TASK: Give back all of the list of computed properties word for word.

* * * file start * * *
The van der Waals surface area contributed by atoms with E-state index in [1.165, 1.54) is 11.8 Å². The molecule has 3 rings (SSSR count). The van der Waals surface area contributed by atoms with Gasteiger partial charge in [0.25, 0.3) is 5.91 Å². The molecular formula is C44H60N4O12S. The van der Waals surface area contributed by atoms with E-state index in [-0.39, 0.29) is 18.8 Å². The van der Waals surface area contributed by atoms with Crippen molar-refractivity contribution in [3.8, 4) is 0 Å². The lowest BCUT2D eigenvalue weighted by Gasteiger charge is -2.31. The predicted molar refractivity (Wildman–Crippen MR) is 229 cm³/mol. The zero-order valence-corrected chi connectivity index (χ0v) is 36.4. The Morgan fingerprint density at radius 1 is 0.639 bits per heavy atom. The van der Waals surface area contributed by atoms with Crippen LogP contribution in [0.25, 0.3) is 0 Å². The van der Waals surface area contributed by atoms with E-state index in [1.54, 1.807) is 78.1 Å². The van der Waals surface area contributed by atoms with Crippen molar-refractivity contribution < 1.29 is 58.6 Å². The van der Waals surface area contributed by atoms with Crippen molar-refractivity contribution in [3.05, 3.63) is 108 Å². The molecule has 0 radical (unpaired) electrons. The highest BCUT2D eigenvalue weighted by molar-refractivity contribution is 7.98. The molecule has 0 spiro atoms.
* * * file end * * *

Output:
The van der Waals surface area contributed by atoms with E-state index in [1.165, 1.54) is 11.8 Å². The molecule has 3 rings (SSSR count). The van der Waals surface area contributed by atoms with Gasteiger partial charge in [0.25, 0.3) is 5.91 Å². The molecular formula is C44H60N4O12S. The van der Waals surface area contributed by atoms with E-state index in [-0.39, 0.29) is 18.8 Å². The van der Waals surface area contributed by atoms with Crippen molar-refractivity contribution in [3.8, 4) is 0 Å². The lowest BCUT2D eigenvalue weighted by Gasteiger charge is -2.31. The predicted molar refractivity (Wildman–Crippen MR) is 229 cm³/mol. The zero-order valence-corrected chi connectivity index (χ0v) is 36.4. The Morgan fingerprint density at radius 1 is 0.639 bits per heavy atom. The van der Waals surface area contributed by atoms with Crippen LogP contribution in [0.25, 0.3) is 0 Å². The van der Waals surface area contributed by atoms with E-state index in [1.54, 1.807) is 78.1 Å². The van der Waals surface area contributed by atoms with Crippen molar-refractivity contribution < 1.29 is 58.6 Å². The van der Waals surface area contributed by atoms with Crippen molar-refractivity contribution in [3.05, 3.63) is 108 Å². The molecule has 0 radical (unpaired) electrons. The highest BCUT2D eigenvalue weighted by molar-refractivity contribution is 7.98. The molecule has 0 spiro atoms.